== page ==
Business and Arts South Africa (NPC) is an internationally recognised South African development agency with a suite of integrated programmes implemented nationally and internationally. BASA encourages mutually beneficial partnerships between business and the arts, securing the future development of the arts sector in South Africa and contributing to corporate success through Shared Value. Business and Arts South Africa (NPC) was founded in 1997 as a joint initiative of the Department of Arts and Culture and the business sector as a public/private partnership.
Business and Arts South Africa’s vision is to be the leading connector catalyst and resource that supports a better understanding by business of the arts, and continues to advocate an arts culture in our society.
BASA’s mission is to ensure the relevance and sustainability of the arts in South Africa by providing expertise in developing partnerships between business and the arts.
As a section 21 company, BASA has a Board of Directors that meets four times a year. An Executive Committee meets regularly (at least every two months) to consider applications for funding and to provide guidance. BASA has an Audit Committee, Human Resource Committee, Nomination Committee and Marketing Advisory Committee.
Creative Feel Dec/Jan Business and Arts column by Michelle Constant
Recently the importance of scaling was brought up, with regards to the arts sector. Is your organisation or specific programme easily able to scale; what stops the scaling and what needs to be addressed in the process. Ultimately, the question that should also be addressed is whether or not the programme or organisation is required to scale in order to remain successful and sustainable. The question arises – does ‘to grow’, actually mean ‘to scale’?
With this in mind, it is always an enormous honour to engage with organisations that are doing excellent work in rethinking what are sometimes inappropriate frameworks, with regards to this discussion. Over the last few weeks I’ve had the honour of spending some time with these organisations.
Cape Town Opera (CTO) is an anomaly in so many ways. On the one hand it represents a genre of the arts that is seeded in Western culture – a culture that remains contested in South Africa. Conversely, it is an extremely successful company that demonstrates organisational transformation (the SA Rugby Board could learn from them), as well as renewed ownership of the aforementioned contested terrain. It is the success of CTO that offers us insights into how one can shift the resource narrative. In 2014 alone, Cape Town Opera did more performances overseas than in South Africa – 85 to the local 62. In the seven countries that they visited, 120 000 saw their diverse productions including Mandela Trilogy, and the foreign income earned for the organisation was nearly ten times more than that earned locally. Managing Director Michael Williams attests the success to the power of teamwork and indeed a ‘fantastic team’. He also talks to the long-term vision of diverse partnerships, amongst them the NLDTF, ‘because of them, we are what we are today’, and corporate RMB. Most recently, the CTO received a massive individual bequest of R10 million, highlighting Williams’ suggestion that one ‘doesn’t go for the corporate but rather the individual champion.’ Talking to Williams is a tonic; at times he is excessively chipper. But he has good reason to be, his strategy is one of local excellence and global reach, addressed by touring the successes of the company internationally – and given the current Rand exchange rate, it’s a mighty savvy strategy for a large organisation of this nature. As a full-time opera company, the ability to generate close on R16 million worth of employment in local and international work in 2014 alone, deserves applause.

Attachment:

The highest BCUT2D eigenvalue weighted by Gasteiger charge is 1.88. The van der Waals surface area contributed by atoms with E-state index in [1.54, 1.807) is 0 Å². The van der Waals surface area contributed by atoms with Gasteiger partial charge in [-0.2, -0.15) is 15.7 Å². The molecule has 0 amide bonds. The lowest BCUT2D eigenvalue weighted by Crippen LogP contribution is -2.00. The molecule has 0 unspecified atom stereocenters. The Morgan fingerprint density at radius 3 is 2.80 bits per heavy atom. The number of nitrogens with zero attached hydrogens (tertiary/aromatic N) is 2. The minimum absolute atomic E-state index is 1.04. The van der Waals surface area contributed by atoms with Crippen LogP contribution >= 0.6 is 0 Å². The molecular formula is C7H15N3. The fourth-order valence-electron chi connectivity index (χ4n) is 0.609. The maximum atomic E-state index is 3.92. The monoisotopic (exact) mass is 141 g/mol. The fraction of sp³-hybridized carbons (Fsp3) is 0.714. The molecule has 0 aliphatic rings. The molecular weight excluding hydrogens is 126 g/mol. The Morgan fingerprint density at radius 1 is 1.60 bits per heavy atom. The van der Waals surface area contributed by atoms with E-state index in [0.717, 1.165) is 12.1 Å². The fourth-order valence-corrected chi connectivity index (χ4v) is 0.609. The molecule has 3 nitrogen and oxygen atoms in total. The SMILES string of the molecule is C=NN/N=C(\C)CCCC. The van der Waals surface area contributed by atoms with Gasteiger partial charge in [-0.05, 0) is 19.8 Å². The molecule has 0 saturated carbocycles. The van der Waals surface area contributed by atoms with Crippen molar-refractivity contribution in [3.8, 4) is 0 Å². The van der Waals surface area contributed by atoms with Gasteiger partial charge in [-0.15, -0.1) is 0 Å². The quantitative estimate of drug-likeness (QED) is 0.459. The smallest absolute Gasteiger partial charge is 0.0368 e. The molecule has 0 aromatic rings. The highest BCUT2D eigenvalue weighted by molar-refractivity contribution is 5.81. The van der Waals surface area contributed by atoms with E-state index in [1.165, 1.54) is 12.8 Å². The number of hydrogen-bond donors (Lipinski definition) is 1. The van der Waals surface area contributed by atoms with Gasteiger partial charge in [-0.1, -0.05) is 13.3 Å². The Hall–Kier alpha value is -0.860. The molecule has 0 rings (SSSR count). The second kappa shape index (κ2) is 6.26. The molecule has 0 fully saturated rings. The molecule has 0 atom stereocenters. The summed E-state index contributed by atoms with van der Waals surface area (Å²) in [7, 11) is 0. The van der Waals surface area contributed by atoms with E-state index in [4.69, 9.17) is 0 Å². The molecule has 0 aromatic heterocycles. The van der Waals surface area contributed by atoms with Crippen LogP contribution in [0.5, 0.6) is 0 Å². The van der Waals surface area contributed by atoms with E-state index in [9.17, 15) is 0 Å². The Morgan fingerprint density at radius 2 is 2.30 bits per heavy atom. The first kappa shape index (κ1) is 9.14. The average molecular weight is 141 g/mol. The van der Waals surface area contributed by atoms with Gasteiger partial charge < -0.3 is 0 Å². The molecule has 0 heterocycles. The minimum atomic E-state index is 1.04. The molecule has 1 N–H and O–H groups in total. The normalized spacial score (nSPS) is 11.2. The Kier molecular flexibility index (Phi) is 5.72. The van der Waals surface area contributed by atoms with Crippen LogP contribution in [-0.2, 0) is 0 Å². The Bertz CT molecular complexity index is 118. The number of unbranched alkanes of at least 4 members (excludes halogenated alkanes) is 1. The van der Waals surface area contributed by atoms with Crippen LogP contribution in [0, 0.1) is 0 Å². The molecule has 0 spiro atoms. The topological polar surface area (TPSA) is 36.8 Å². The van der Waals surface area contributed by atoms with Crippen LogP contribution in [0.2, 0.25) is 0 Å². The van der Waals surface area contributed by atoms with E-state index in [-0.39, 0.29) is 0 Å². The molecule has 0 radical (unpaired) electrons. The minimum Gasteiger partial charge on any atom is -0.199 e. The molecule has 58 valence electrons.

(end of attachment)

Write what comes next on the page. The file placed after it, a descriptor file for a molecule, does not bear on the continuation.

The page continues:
FATC Performance from Business and Arts segment in Dec/Jan Creative Feel
Moving from the Western Cape to Mpumalanga to the new home of the Forgotten Angle Theatre Collective (FATC), powered by the extraordinary PJ Sabbagha. Moving the dance company from Jozi, Gauteng to Emakhazeni in Mpumalanga to open the Rural Dance Centre is both crazy and thoughtful. Or, as journalist Adrienne Sichel said, ‘Its another defining moment in South African cultural history; an insane act of faith by PJ, his family and the FATC Company.’ Sichel is right on both counts, and indeed the move is almost counter-intuitive. In order to define a new scalable future, the company happened to shut up shop and downscale. Already the Centre has extended its reach to a Schools Programme in the district, to a residency at the Centre, and it demonstrates a reframing of skills transfer and access. As Sabbagha describes it, they have encountered a ‘different kind of difficult’ in the shift, but in doing so have discovered a re-energised team, organisation and future.